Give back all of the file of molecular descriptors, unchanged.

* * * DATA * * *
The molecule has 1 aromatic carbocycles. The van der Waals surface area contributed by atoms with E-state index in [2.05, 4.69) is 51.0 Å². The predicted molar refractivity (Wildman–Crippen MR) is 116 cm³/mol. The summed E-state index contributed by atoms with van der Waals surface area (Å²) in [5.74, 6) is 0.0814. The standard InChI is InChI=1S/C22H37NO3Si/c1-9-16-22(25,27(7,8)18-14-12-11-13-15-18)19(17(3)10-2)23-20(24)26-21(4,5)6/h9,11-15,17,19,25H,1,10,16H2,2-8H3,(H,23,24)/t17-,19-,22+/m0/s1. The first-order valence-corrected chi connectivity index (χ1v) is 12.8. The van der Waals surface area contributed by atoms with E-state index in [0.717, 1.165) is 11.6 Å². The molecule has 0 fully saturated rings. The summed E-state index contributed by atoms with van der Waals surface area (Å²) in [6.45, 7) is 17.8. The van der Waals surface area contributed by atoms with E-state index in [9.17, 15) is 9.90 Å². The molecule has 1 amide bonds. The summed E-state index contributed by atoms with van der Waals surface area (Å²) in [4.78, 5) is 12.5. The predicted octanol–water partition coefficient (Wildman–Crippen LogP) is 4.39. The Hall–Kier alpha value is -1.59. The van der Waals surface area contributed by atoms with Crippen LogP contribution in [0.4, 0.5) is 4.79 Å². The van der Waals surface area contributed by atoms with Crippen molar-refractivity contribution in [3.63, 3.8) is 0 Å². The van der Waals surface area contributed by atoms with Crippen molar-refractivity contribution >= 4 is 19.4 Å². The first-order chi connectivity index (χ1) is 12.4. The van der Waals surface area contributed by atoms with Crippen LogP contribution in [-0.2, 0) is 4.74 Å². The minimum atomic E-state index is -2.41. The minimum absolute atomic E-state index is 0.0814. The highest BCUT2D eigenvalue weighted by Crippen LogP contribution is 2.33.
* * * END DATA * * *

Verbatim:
The molecule has 1 aromatic carbocycles. The van der Waals surface area contributed by atoms with E-state index in [2.05, 4.69) is 51.0 Å². The predicted molar refractivity (Wildman–Crippen MR) is 116 cm³/mol. The summed E-state index contributed by atoms with van der Waals surface area (Å²) in [5.74, 6) is 0.0814. The standard InChI is InChI=1S/C22H37NO3Si/c1-9-16-22(25,27(7,8)18-14-12-11-13-15-18)19(17(3)10-2)23-20(24)26-21(4,5)6/h9,11-15,17,19,25H,1,10,16H2,2-8H3,(H,23,24)/t17-,19-,22+/m0/s1. The first-order valence-corrected chi connectivity index (χ1v) is 12.8. The van der Waals surface area contributed by atoms with E-state index in [0.717, 1.165) is 11.6 Å². The molecule has 0 fully saturated rings. The summed E-state index contributed by atoms with van der Waals surface area (Å²) in [6.45, 7) is 17.8. The van der Waals surface area contributed by atoms with E-state index in [9.17, 15) is 9.90 Å². The molecule has 1 amide bonds. The summed E-state index contributed by atoms with van der Waals surface area (Å²) in [4.78, 5) is 12.5. The predicted octanol–water partition coefficient (Wildman–Crippen LogP) is 4.39. The Hall–Kier alpha value is -1.59. The van der Waals surface area contributed by atoms with Crippen LogP contribution in [0.4, 0.5) is 4.79 Å². The van der Waals surface area contributed by atoms with Crippen molar-refractivity contribution in [3.63, 3.8) is 0 Å². The van der Waals surface area contributed by atoms with Crippen molar-refractivity contribution >= 4 is 19.4 Å². The first-order chi connectivity index (χ1) is 12.4. The van der Waals surface area contributed by atoms with Crippen LogP contribution in [-0.2, 0) is 4.74 Å². The minimum atomic E-state index is -2.41. The minimum absolute atomic E-state index is 0.0814. The highest BCUT2D eigenvalue weighted by Crippen LogP contribution is 2.33.